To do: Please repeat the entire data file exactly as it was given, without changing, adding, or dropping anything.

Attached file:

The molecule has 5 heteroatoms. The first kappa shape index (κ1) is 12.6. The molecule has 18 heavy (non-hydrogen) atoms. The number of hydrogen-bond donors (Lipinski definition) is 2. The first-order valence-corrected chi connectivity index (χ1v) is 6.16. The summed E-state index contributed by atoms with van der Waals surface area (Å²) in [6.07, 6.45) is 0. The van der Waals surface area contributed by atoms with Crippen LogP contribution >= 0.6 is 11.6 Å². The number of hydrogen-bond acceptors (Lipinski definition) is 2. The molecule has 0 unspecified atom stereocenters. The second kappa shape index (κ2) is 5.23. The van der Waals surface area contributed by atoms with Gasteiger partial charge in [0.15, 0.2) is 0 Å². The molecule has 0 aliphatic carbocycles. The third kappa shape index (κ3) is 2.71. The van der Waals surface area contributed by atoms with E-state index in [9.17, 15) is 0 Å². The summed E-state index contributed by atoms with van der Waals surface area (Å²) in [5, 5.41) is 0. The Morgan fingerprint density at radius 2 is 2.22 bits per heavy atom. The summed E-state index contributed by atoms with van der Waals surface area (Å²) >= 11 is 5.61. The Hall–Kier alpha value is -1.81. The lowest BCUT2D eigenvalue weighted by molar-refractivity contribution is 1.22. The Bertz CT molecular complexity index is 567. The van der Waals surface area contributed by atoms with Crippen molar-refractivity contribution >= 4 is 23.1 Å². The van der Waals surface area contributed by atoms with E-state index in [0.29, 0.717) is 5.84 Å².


The molecule has 5 heteroatoms. The first kappa shape index (κ1) is 12.6. The molecule has 18 heavy (non-hydrogen) atoms. The number of hydrogen-bond donors (Lipinski definition) is 2. The first-order valence-corrected chi connectivity index (χ1v) is 6.16. The summed E-state index contributed by atoms with van der Waals surface area (Å²) in [6.07, 6.45) is 0. The van der Waals surface area contributed by atoms with Crippen LogP contribution >= 0.6 is 11.6 Å². The number of hydrogen-bond acceptors (Lipinski definition) is 2. The molecule has 0 unspecified atom stereocenters. The second kappa shape index (κ2) is 5.23. The van der Waals surface area contributed by atoms with Gasteiger partial charge in [0.15, 0.2) is 0 Å². The molecule has 0 aliphatic carbocycles. The third kappa shape index (κ3) is 2.71. The van der Waals surface area contributed by atoms with E-state index in [9.17, 15) is 0 Å². The summed E-state index contributed by atoms with van der Waals surface area (Å²) in [5, 5.41) is 0. The Morgan fingerprint density at radius 2 is 2.22 bits per heavy atom. The summed E-state index contributed by atoms with van der Waals surface area (Å²) >= 11 is 5.61. The Hall–Kier alpha value is -1.81. The lowest BCUT2D eigenvalue weighted by molar-refractivity contribution is 1.22. The Bertz CT molecular complexity index is 567. The van der Waals surface area contributed by atoms with Crippen molar-refractivity contribution >= 4 is 23.1 Å². The van der Waals surface area contributed by atoms with E-state index in [0.29, 0.717) is 5.84 Å².